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Last edited 27 Dec 2020
Generalist vs Specialist learning - debate
On 15 November 2016, Designing Buildings Wiki attended a debate considering what sort of education is best for tackling the challenges of sustainability in the built environment – ‘generalist’ or ‘specialist’? Is it more beneficial to have the deep and narrow knowledge that comes with the specialisation of disciplines or the shallow and broad knowledge that comes from general cross-disciplinary learning?
The debate was organised by the Sustainable Communities Institute at London South Bank University (LSBU), the Chartered Institution of Building Services Engineering (CIBSE), The Edge group, and the All-Party Parliamentary Sustainable Built Environment Group (APSBEG).
The chair Nigel Tonks, Buildings London Leader for Arup, introduced the debate, explaining how in his professional career he had witnessed the emergence of evermore specialist disciplines. Project meeting tables that 15-20 years ago would have had the core professionals (architect, engineer, quantity surveyor, and so on) sat around them, can now include 30 or more professionals of various disciplines.
Arguing on ‘Team Generalist’, Paul Tymkow, Director of Learning and Knowledge at Hoare Lea, began by saying that generalists are able to see things from all angles, communicate from wider perspectives and rise above inter-disciplinary concerns.
He cited the example of building services engineers forever bemoaning the lack of adequate testing time. If others could see this testing is essential, they would champion it as well as their own field of expertise and the project as a whole would benefit as a result.
In terms of education, he took the view that there should be more encouragement towards CPD. This may, he said, lead to a rethinking of traditional role boundaries, and indeed all disciplines are currently in motion. The key question is how do we re-educate and rethink disciplines to be successful at what we want to achieve?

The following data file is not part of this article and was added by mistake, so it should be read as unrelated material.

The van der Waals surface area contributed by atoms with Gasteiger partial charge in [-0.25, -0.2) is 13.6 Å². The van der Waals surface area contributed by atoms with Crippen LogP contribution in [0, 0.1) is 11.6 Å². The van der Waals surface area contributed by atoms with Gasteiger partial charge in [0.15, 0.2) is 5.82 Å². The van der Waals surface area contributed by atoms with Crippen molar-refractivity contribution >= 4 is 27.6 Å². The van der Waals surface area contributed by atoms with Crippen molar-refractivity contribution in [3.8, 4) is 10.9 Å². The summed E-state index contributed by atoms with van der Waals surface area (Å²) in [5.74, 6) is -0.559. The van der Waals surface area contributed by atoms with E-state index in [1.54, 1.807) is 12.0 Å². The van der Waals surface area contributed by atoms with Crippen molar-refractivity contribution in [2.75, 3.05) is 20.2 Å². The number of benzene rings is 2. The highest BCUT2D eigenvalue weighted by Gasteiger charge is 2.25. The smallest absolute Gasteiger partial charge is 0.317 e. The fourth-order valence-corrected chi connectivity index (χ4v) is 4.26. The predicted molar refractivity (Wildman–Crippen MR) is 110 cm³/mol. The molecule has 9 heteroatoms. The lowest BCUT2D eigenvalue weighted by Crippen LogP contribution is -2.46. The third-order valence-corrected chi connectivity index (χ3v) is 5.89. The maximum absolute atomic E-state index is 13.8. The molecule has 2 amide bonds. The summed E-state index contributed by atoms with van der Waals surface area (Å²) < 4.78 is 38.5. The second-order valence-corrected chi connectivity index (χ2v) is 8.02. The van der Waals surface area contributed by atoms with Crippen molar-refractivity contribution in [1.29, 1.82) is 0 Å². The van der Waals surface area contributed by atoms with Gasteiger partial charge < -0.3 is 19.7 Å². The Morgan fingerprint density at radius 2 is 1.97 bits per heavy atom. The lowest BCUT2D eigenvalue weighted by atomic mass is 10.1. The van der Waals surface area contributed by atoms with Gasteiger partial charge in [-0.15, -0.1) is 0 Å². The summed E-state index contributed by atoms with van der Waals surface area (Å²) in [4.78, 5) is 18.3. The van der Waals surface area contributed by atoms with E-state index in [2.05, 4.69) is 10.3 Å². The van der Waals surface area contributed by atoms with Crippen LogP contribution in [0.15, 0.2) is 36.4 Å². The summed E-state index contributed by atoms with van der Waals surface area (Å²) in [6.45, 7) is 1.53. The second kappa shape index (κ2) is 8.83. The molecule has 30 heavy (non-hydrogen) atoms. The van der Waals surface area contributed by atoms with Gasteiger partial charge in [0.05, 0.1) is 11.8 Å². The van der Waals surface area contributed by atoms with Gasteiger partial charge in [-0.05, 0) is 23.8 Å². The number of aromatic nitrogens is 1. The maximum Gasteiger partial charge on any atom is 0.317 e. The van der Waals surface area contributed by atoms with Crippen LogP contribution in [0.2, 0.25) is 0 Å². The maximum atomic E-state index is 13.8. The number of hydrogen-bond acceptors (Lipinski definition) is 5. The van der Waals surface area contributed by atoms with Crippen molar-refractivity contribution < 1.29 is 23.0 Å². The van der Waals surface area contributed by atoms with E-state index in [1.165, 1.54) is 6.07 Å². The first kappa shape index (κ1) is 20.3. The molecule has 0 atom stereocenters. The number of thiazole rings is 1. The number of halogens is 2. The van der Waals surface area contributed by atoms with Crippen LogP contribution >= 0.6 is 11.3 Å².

On the side of ‘Team Specialist’, Alex MacLaren, Assistant Professor at Heriot Watt University, attacked the over-used buzzword of the ‘T-shaped professional’ to illustrate a depth of specialist knowledge with a breadth of superficial knowledge. She suggested attitude is key, rather than knowledge, and that everyone needs to be technical, specialist and with the right attitude to collaborate with others.
She also warned of the dangers exponential possibilities of technology such as Google Analytics and Big Data can pose by citing Alexander Pope’s ‘a little knowledge is a dangerous thing’. A small error at the broad, superficial level could have hugely dangerous ramifications for a project. She also said that as the modern workforce works longer, further training and education will play an important role in specialising to greater depths.
On ‘Team Generalist’, Robert Schmidt III, senior lecturer at Loughborough University, extolled the virtues of the American education system as being more generalist, with more manoeuvrability that allows students to avoid getting stuck on a particular trajectory. He argued that real problems don’t exist in silos but are cross-discipline, with the challenge being for people to synthesise between environments and fields. Depth alone, he said, is equally as dangerous as a little knowledge.
Continuing the argument, Satheesh Jacob, Head of Excellence for Ramboll, said that when dealing with a topic, it is necessary to understand the seriousness of it, and that if faced with a serious health issue, for example, you would want to see a specialist rather than a General Practitioner.
He said that it was time sustainability was treated as a serious profession, with specialists who have the right collaborative attitude. He argued that a lot of what stymies innovation is the obsession with process and trying to relate through BIM and other means.
The debate was suitably lively with the audience voting in favour of the Specialists by 54% to 46%. Although as one audience member put it, ‘the problem with the construction industry is that the generalists are far too narrow and the specialists are far too shallow!’
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